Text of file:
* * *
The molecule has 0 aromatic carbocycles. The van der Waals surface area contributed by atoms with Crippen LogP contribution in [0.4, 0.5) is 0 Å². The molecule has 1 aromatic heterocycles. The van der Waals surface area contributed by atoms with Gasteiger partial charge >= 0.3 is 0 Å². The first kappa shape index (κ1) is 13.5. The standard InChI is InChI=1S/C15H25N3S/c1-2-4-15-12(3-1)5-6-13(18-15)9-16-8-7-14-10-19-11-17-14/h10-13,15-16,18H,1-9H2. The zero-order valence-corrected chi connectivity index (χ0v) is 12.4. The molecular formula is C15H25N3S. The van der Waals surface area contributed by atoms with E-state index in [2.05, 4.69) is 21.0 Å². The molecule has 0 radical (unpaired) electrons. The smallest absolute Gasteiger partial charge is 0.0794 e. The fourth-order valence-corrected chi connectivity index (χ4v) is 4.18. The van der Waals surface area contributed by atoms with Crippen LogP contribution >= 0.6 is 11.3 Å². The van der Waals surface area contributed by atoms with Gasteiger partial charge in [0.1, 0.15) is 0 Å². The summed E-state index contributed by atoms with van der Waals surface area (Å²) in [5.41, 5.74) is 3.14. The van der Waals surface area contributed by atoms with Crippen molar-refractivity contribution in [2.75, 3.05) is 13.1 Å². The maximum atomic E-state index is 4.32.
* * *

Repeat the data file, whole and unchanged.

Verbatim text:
The molecule has 0 aromatic carbocycles. The van der Waals surface area contributed by atoms with Crippen LogP contribution in [0.4, 0.5) is 0 Å². The molecule has 1 aromatic heterocycles. The van der Waals surface area contributed by atoms with Gasteiger partial charge >= 0.3 is 0 Å². The first kappa shape index (κ1) is 13.5. The standard InChI is InChI=1S/C15H25N3S/c1-2-4-15-12(3-1)5-6-13(18-15)9-16-8-7-14-10-19-11-17-14/h10-13,15-16,18H,1-9H2. The zero-order valence-corrected chi connectivity index (χ0v) is 12.4. The molecular formula is C15H25N3S. The van der Waals surface area contributed by atoms with E-state index in [2.05, 4.69) is 21.0 Å². The molecule has 0 radical (unpaired) electrons. The smallest absolute Gasteiger partial charge is 0.0794 e. The fourth-order valence-corrected chi connectivity index (χ4v) is 4.18. The van der Waals surface area contributed by atoms with Crippen LogP contribution >= 0.6 is 11.3 Å². The van der Waals surface area contributed by atoms with Gasteiger partial charge in [0.1, 0.15) is 0 Å². The summed E-state index contributed by atoms with van der Waals surface area (Å²) in [5.41, 5.74) is 3.14. The van der Waals surface area contributed by atoms with Crippen molar-refractivity contribution in [2.75, 3.05) is 13.1 Å². The maximum atomic E-state index is 4.32.